How to Accessorize Like a Pro



Accessories complete a space, giving it character, vibrancy and cohesiveness. Without these little extras, a room has no soul. As important as they are, many of us throw our hands up in frustration when choosing and arranging accessories. We envy design professionals who seem to possess an innate ability to style a room down to the smallest detail. Some may indeed have a special gift, but most acquire their skill through experience—and so can you. By employing tricks of the trade and following a few basic design principles, you’ll be accessorizing like a pro in no time.

Collect Over Time
Resist the urge to dash out and buy a bunch of trendy accessories just to finish a room. It will look more like a nondescript model home, rather than a personal space. Collect accessories over time and concentrate on objects that speak to you. Your accessories should be a reflection of your life and interests, not the latest in home decor from the pages of a magazine. Feel free to interject trends into your design, but do so sparingly, or it will look contrived. 

Create an Accessory Closet
Have you ever pulled an old belt out of the back of your closet and paired it with a different outfit? Suddenly it looks new and fresh. You can do the same thing for your rooms by creating an accessory closet. Store accessories away as you tire of them. Rotate and reintroduce items as the mood strikes. Use your accessory closet to store overflow and limit the number of accessories on display at one time.

Clear the Deck
Clear out all accessories in your room, including lamps and pillows, so you can begin with a clean slate. An accessory-free room removes distractions and allows you to visualize the perfect spots to place items. Removing accessories will also give you an opportunity to rearrange furniture before you begin styling.

Make a Group
There's nothing more forlorn than a single vase sitting on a table. Make a design statement by placing decorative accessories in groups. Take it one step further using the interior designer trick of grouping odd numbers of objects to provide greater visual impact. Group like items together to create continuity—by color, theme or both. Give your vignettes prominence by mixing items of varying heights.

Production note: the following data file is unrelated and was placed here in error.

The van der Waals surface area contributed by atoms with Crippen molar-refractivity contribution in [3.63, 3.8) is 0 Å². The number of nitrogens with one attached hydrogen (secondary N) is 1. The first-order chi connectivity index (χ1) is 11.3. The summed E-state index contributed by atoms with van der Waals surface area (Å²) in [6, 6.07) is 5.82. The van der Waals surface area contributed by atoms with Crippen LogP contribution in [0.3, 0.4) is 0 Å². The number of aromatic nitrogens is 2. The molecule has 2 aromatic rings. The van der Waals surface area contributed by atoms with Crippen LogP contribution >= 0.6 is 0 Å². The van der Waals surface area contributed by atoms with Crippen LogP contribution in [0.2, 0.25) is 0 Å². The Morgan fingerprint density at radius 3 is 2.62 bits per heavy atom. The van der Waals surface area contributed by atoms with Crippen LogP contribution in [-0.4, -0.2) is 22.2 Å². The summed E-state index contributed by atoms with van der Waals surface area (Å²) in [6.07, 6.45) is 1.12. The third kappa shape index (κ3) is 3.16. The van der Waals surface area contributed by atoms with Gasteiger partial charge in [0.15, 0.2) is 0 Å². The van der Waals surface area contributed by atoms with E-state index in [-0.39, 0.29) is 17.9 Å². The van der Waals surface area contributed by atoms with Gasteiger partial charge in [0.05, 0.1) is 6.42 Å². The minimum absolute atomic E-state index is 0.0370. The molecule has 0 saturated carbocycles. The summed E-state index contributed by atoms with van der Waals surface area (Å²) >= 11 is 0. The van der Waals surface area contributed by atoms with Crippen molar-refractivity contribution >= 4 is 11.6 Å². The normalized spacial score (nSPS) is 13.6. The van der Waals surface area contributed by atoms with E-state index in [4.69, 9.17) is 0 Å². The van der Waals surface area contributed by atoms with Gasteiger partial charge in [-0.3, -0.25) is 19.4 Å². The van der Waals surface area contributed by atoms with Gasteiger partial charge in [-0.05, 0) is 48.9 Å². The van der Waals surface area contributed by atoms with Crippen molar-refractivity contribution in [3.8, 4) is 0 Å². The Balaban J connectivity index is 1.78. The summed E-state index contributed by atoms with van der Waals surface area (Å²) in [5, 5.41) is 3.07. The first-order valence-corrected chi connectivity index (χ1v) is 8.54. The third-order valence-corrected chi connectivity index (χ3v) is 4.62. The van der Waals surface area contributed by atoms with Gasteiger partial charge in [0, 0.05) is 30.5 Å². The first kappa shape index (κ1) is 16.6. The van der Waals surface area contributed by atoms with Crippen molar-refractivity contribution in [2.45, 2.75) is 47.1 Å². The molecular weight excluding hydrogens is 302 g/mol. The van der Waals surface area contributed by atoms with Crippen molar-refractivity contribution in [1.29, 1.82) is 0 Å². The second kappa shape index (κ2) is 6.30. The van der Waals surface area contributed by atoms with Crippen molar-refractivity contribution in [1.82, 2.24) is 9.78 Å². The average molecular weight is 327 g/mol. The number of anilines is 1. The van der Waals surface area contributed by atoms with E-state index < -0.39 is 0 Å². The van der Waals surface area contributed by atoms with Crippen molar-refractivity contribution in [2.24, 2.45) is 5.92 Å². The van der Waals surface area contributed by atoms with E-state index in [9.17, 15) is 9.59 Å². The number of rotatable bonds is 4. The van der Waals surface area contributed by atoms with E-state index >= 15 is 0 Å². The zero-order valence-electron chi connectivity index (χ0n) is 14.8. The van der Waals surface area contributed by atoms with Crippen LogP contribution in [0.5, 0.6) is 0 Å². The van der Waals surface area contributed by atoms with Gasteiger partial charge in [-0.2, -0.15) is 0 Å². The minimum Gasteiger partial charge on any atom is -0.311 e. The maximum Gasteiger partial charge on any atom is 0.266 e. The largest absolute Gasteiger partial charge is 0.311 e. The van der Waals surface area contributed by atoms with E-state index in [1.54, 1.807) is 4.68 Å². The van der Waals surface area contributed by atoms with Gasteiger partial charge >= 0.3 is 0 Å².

Play with Color
Choose accessories that make the most of your color palette. Use accessories to blend into the overall color scheme or introduce contrasts of accent color. Start with accessories in two colors that coordinate with your walls and upholstery. Throw in a third that adds a jolt of unexpected color to your room. Remember, pillows provide one of the easiest ways to play with color, pattern and texture when accessorizing.

Consider Balance, Weight and Scale
Aim to keep the visual weight of accessories consistent throughout your room. Weight refers to an item’s mass, color or pattern. Say you want to create balance with an asymmetrical arrangement on a mantel. Anchor one side with one large object and a grouping of smaller objects on the other. Choose oversized accessories for grand spaces. A collection of tiny, delicate figurines looks out of place in a spacious great room. Conversely, large-scale accessories can easily overwhelm a small area.

Check the Books
Books are often a source of consternation when it comes to accessorizing shelves. The tendency is to position every book vertically, like in a library. Alternate horizontal stacks with vertical rows to create an interesting visual mix. Add in a few decorative items to break up expanses of books and to serve as casual bookends. Organize the bindings by color or cover them in handmade jackets of the same color. 

Eye Your Art
Avoid the trap of hanging art too high or too low. Follow the designer rule of eye level. Eye level refers to the point on a wall an average height person views when standing. In your dining room or home office, eye level is lower and becomes the viewing point when seated. One exception to the rule pertains to gallery or salon walls where a grouping spans a large area. On gallery walls, choose frames with a unifying element—similar frame color, size, shape or mat color.

IMAGES:  SFGate Stephanie Wright Hession
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